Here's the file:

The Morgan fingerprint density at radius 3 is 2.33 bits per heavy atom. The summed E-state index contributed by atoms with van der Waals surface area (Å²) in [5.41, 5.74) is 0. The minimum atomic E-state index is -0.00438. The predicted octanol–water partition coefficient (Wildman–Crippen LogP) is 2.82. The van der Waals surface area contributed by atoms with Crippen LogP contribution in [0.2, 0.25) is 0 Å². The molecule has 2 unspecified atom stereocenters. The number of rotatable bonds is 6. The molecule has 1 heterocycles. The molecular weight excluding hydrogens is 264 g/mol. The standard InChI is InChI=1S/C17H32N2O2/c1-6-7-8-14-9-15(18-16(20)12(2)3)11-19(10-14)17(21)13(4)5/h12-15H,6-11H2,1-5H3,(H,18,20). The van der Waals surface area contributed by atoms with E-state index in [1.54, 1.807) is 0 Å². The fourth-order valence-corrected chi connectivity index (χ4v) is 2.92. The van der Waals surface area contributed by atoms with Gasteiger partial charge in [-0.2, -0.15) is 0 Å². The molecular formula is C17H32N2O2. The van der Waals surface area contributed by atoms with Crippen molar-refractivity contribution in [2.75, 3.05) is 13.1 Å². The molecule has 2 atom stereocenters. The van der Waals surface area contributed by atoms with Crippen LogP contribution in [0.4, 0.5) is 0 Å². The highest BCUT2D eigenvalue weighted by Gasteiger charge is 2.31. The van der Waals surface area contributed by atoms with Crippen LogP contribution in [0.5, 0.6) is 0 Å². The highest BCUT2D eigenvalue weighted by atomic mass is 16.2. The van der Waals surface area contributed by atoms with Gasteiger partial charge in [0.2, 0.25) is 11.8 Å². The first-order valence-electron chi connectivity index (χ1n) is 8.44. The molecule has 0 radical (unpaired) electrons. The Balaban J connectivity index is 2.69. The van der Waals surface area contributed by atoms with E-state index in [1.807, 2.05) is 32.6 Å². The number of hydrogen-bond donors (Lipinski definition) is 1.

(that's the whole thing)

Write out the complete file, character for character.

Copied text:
The Morgan fingerprint density at radius 3 is 2.33 bits per heavy atom. The summed E-state index contributed by atoms with van der Waals surface area (Å²) in [5.41, 5.74) is 0. The minimum atomic E-state index is -0.00438. The predicted octanol–water partition coefficient (Wildman–Crippen LogP) is 2.82. The van der Waals surface area contributed by atoms with Crippen LogP contribution in [0.2, 0.25) is 0 Å². The molecule has 2 unspecified atom stereocenters. The number of rotatable bonds is 6. The molecule has 1 heterocycles. The molecular weight excluding hydrogens is 264 g/mol. The standard InChI is InChI=1S/C17H32N2O2/c1-6-7-8-14-9-15(18-16(20)12(2)3)11-19(10-14)17(21)13(4)5/h12-15H,6-11H2,1-5H3,(H,18,20). The van der Waals surface area contributed by atoms with E-state index in [1.54, 1.807) is 0 Å². The fourth-order valence-corrected chi connectivity index (χ4v) is 2.92. The van der Waals surface area contributed by atoms with Gasteiger partial charge in [-0.2, -0.15) is 0 Å². The molecular formula is C17H32N2O2. The van der Waals surface area contributed by atoms with Crippen molar-refractivity contribution in [2.75, 3.05) is 13.1 Å². The molecule has 2 atom stereocenters. The van der Waals surface area contributed by atoms with Crippen LogP contribution in [0.4, 0.5) is 0 Å². The highest BCUT2D eigenvalue weighted by Gasteiger charge is 2.31. The van der Waals surface area contributed by atoms with Crippen LogP contribution in [0.5, 0.6) is 0 Å². The highest BCUT2D eigenvalue weighted by atomic mass is 16.2. The van der Waals surface area contributed by atoms with Gasteiger partial charge in [0.2, 0.25) is 11.8 Å². The first-order valence-electron chi connectivity index (χ1n) is 8.44. The molecule has 0 radical (unpaired) electrons. The Balaban J connectivity index is 2.69. The van der Waals surface area contributed by atoms with E-state index in [1.807, 2.05) is 32.6 Å². The number of hydrogen-bond donors (Lipinski definition) is 1.